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Pushdo Trojan Infects 11,000 Systems In 24 Hours

Unknown Lamer posted about 2 months ago | from the bots-everywhere dept.

Botnet 32

An anonymous reader writes Bitdefender has discovered that a new variant of the Trojan component, Pushdo, has emerged. 77 machines have been infected in the UK via the botnet in the past 24 hours, with more than 11,000 infections reported worldwide in the same period. The countries most affected so far by the Pushdo variant are India, Vietnam and Turkey. Since Pushdo has resurfaced, the public and private keys used to protect the communication between the bots and the Command and Control Servers have been changed, but the communication protocol remains the same.

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Missing information (3, Insightful)

Anonymous Coward | about 2 months ago | (#47474931)

What operating system does this software run on?

Re:Missing information (3, Interesting)

just_another_sean (919159) | about 2 months ago | (#47474953)

This is what I was wondering... AFAICT the first link is /.'ed and the second link doesn't go in to any technical details. I'm assuming Windows until I hear otherwise but the geographic mix is interesting; are these Windows XP boxes? Is the fact that the infections are concentrated in India and Asia an indication of the many people there that have not upgraded?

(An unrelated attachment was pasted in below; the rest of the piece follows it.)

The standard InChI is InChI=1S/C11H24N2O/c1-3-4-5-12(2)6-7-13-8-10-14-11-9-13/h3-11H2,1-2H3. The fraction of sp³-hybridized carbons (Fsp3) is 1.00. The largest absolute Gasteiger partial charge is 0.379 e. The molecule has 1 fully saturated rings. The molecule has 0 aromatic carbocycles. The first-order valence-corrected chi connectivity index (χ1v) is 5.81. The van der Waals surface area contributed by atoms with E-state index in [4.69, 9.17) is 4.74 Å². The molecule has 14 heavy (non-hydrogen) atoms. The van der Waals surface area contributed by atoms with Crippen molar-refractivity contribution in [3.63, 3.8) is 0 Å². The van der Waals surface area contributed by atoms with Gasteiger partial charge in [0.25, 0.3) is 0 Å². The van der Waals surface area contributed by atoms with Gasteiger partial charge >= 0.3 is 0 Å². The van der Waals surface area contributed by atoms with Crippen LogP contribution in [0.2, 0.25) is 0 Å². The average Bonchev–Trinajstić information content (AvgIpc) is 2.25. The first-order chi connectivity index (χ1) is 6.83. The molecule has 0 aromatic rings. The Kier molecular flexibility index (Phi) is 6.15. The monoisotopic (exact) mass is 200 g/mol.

I'd never heard of Pushdo before this, anyone else know more about it?

Re:Missing information (1)

Anonymous Coward | about 2 months ago | (#47474999)

These are systems which were previously infected with Pushdo, so yes, some of them are XP.

Re: Missing information (1)

bill_mcgonigle (4333) | about 2 months ago | (#47475043)

Google cache has the first link but it also does not mention platforms!

Re:Missing information (0)

Anonymous Coward | about 2 months ago | (#47479611)

It's got to be Windows XP since that was the last unsecure version of Windows.

Re:Missing information (0, Insightful)

Anonymous Coward | about 2 months ago | (#47475161)

Well it runs on Windows obviously. With the number of reported infections, the speed with which it happened, and the fact that it is a Trojan (meaning you need to trick the user into running it), it can only be Windows. There wouldn't be 11,000 Linux users tricked into running it in 24 hours even if it would run correctly on all their distros because we know Linux users are too smart to run Trojans. Hell, there probably weren't 11,000 Linux machines with users sitting in front of them to BE tricked into running it in that amount of time. With Macs - well every Mac user will tell you they don't get Trojans or viruses. That leaves Windows. Lots of doofuses to be tricked there.

Re:Missing information (1)

jc42 (318812) | about 2 months ago | (#47475699)

Well it runs on Windows obviously. With the number of reported infections, the speed with which it happened, and the fact that it is a Trojan (meaning you need to trick the user into running it), it can only be Windows. There wouldn't be 11,000 Linux users tricked into running it in 24 hours even if it would run correctly on all their distros because we know Linux users are too smart to run Trojans. Hell, there probably weren't 11,000 Linux machines with users sitting in front of them to BE tricked into running it in that amount of time. With Macs - well every Mac user will tell you they don't get Trojans or viruses. That leaves Windows. Lots of doofuses to be tricked there.